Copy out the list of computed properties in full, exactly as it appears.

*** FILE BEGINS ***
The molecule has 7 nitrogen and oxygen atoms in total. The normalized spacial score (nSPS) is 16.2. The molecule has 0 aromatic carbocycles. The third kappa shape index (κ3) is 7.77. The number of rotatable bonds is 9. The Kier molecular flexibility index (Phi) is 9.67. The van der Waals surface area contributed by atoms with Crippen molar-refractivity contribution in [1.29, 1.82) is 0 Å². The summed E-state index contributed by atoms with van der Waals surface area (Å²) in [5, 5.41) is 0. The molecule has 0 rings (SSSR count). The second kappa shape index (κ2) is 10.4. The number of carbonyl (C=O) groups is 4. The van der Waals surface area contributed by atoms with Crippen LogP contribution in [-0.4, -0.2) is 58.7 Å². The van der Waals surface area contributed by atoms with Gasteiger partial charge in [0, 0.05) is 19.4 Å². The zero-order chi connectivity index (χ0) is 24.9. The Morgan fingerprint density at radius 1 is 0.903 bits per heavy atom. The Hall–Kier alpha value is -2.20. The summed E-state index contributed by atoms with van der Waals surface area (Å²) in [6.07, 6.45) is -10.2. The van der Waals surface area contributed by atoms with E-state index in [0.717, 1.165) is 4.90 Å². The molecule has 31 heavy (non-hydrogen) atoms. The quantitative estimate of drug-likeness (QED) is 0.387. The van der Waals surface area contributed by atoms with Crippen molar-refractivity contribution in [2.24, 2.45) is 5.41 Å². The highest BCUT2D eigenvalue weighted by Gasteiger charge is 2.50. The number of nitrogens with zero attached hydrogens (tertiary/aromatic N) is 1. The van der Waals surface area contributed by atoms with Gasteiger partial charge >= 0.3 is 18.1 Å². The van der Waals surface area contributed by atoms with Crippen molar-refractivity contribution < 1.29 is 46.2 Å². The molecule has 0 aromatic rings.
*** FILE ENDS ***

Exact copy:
The molecule has 7 nitrogen and oxygen atoms in total. The normalized spacial score (nSPS) is 16.2. The molecule has 0 aromatic carbocycles. The third kappa shape index (κ3) is 7.77. The number of rotatable bonds is 9. The Kier molecular flexibility index (Phi) is 9.67. The van der Waals surface area contributed by atoms with Crippen molar-refractivity contribution in [1.29, 1.82) is 0 Å². The summed E-state index contributed by atoms with van der Waals surface area (Å²) in [5, 5.41) is 0. The molecule has 0 rings (SSSR count). The second kappa shape index (κ2) is 10.4. The number of carbonyl (C=O) groups is 4. The van der Waals surface area contributed by atoms with Crippen LogP contribution in [-0.4, -0.2) is 58.7 Å². The van der Waals surface area contributed by atoms with Gasteiger partial charge in [0, 0.05) is 19.4 Å². The zero-order chi connectivity index (χ0) is 24.9. The Morgan fingerprint density at radius 1 is 0.903 bits per heavy atom. The Hall–Kier alpha value is -2.20. The summed E-state index contributed by atoms with van der Waals surface area (Å²) in [6.07, 6.45) is -10.2. The van der Waals surface area contributed by atoms with E-state index in [0.717, 1.165) is 4.90 Å². The molecule has 31 heavy (non-hydrogen) atoms. The quantitative estimate of drug-likeness (QED) is 0.387. The van der Waals surface area contributed by atoms with Crippen molar-refractivity contribution in [2.24, 2.45) is 5.41 Å². The highest BCUT2D eigenvalue weighted by Gasteiger charge is 2.50. The number of nitrogens with zero attached hydrogens (tertiary/aromatic N) is 1. The van der Waals surface area contributed by atoms with Gasteiger partial charge >= 0.3 is 18.1 Å². The van der Waals surface area contributed by atoms with Crippen molar-refractivity contribution < 1.29 is 46.2 Å². The molecule has 0 aromatic rings.